An informational meeting to discuss the possibility of adding an “eco-dock” to the Little Bay Park-Fort Totten Park area received positive reaction at a meeting in Bayside last Thursday under certain conditions.
Members of Community Board 7’s Parks Committee heard a presentation by the Metropolitan Waterfront Alliance, a nonprofit group that seeks to open up the city’s waterways to the public. The organization is putting in docks at a few locations around the city and would like to add one in the Bayside area around 2014 or 2015.
Eco-docks are floating docks that rise and fall with the tide and make waterfront access possible for boats, kayaks, fishermen and for those wanting to monitor water quality. The estimated cost is $500,000 to $800,000.
Warren Schreiber and Phil Konigsberg, both members of CB 7 and officers of the Bay Terrace Community Alliance, said committee members agreed the eco-dock is a good idea, but approved it with the stipulation that the city build the Little Bay Park comfort station and expand the parking area first.
“We’re afraid that the dock will bring a lot more people to the area, and until both projects are completed, it’s not practical,” Schreiber said.
Konigsberg noted the community has been waiting seven years for the improvements and lost patience a long time ago. “I’ve been waiting that long to go to the bathroom there,” he quipped.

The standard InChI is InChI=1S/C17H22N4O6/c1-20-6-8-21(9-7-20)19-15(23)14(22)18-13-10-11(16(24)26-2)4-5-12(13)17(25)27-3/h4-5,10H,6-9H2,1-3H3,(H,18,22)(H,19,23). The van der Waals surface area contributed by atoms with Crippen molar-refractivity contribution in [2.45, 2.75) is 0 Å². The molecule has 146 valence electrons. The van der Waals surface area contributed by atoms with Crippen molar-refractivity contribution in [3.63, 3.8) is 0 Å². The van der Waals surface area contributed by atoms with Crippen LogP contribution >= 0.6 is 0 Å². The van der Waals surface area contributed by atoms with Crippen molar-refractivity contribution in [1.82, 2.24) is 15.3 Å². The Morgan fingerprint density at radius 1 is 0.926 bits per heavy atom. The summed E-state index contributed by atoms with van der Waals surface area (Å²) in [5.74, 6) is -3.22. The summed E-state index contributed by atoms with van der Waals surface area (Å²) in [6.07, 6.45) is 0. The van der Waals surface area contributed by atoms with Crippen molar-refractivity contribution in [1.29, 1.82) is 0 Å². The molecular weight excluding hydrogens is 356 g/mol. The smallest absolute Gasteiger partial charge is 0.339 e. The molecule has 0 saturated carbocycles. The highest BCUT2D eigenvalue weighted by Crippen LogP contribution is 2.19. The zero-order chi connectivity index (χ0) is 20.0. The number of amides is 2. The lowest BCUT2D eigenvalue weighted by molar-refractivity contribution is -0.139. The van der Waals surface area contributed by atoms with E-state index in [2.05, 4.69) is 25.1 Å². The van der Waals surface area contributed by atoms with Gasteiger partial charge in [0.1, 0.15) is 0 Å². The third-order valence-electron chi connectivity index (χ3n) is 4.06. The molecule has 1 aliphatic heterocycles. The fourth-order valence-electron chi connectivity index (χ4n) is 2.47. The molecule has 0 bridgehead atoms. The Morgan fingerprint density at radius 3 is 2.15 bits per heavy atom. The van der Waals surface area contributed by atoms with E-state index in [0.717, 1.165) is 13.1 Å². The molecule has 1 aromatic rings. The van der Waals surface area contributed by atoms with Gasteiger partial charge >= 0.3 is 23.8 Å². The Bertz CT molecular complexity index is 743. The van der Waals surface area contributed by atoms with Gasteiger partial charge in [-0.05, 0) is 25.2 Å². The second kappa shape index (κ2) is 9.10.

City and federal funding totaling $5.4 million was allocated in 2004 to build bathrooms in the park, which is adjacent to Fort Totten, and to reconstruct and expand Little Bay’s parking lot. The Parks Department has blamed other city and state agencies for the holdup on the bathrooms, the latest being the state Historic Preservation Office, which wanted to look into a possible archeological site there.
But Konigsberg said arrangements have been worked out for an archeologist to be on site during construction, rather than hold it up any longer. However, he does not believe work will begin for another year due to additional permits and state approvals that are needed. Then the projects have to be bid out.
Becky Schneider, who represented the waterfront alliance, told committee members that no definite location has been selected for the eco-dock and that her group plans to pay for the installation. Upkeep and repairs, however, would be up to the Parks Department.
“For once, we all agreed on a plan,” Schreiber said.